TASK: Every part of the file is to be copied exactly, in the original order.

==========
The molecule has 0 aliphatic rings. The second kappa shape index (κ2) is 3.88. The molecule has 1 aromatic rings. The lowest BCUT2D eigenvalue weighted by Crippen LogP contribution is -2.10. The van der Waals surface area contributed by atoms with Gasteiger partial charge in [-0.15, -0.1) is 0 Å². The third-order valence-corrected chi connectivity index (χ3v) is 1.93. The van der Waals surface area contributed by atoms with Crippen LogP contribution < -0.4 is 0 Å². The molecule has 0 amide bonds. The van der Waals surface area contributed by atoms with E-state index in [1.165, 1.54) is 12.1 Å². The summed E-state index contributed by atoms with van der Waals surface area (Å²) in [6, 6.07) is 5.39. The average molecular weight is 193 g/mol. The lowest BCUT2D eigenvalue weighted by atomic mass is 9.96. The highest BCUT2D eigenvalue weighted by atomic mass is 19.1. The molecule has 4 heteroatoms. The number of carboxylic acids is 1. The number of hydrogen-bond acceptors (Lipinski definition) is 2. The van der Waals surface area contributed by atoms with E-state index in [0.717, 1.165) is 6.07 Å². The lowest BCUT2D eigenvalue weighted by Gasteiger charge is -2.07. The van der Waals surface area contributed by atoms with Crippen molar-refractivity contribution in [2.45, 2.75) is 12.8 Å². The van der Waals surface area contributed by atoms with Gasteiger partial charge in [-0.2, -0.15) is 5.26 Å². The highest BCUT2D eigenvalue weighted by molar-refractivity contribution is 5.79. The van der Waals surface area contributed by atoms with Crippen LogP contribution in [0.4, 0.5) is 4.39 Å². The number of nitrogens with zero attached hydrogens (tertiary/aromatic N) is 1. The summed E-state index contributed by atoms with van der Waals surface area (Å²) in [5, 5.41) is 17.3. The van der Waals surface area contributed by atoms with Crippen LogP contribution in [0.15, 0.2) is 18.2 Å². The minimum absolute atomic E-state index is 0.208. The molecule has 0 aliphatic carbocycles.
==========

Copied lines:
The molecule has 0 aliphatic rings. The second kappa shape index (κ2) is 3.88. The molecule has 1 aromatic rings. The lowest BCUT2D eigenvalue weighted by Crippen LogP contribution is -2.10. The van der Waals surface area contributed by atoms with Gasteiger partial charge in [-0.15, -0.1) is 0 Å². The third-order valence-corrected chi connectivity index (χ3v) is 1.93. The van der Waals surface area contributed by atoms with Crippen LogP contribution < -0.4 is 0 Å². The molecule has 0 amide bonds. The van der Waals surface area contributed by atoms with E-state index in [1.165, 1.54) is 12.1 Å². The summed E-state index contributed by atoms with van der Waals surface area (Å²) in [6, 6.07) is 5.39. The average molecular weight is 193 g/mol. The lowest BCUT2D eigenvalue weighted by atomic mass is 9.96. The highest BCUT2D eigenvalue weighted by atomic mass is 19.1. The molecule has 4 heteroatoms. The number of carboxylic acids is 1. The number of hydrogen-bond acceptors (Lipinski definition) is 2. The van der Waals surface area contributed by atoms with E-state index in [0.717, 1.165) is 6.07 Å². The lowest BCUT2D eigenvalue weighted by Gasteiger charge is -2.07. The van der Waals surface area contributed by atoms with Crippen molar-refractivity contribution in [2.45, 2.75) is 12.8 Å². The van der Waals surface area contributed by atoms with Gasteiger partial charge in [-0.2, -0.15) is 5.26 Å². The highest BCUT2D eigenvalue weighted by molar-refractivity contribution is 5.79. The van der Waals surface area contributed by atoms with Crippen LogP contribution in [0.4, 0.5) is 4.39 Å². The number of nitrogens with zero attached hydrogens (tertiary/aromatic N) is 1. The summed E-state index contributed by atoms with van der Waals surface area (Å²) in [5, 5.41) is 17.3. The van der Waals surface area contributed by atoms with Crippen LogP contribution in [0.15, 0.2) is 18.2 Å². The minimum absolute atomic E-state index is 0.208. The molecule has 0 aliphatic carbocycles.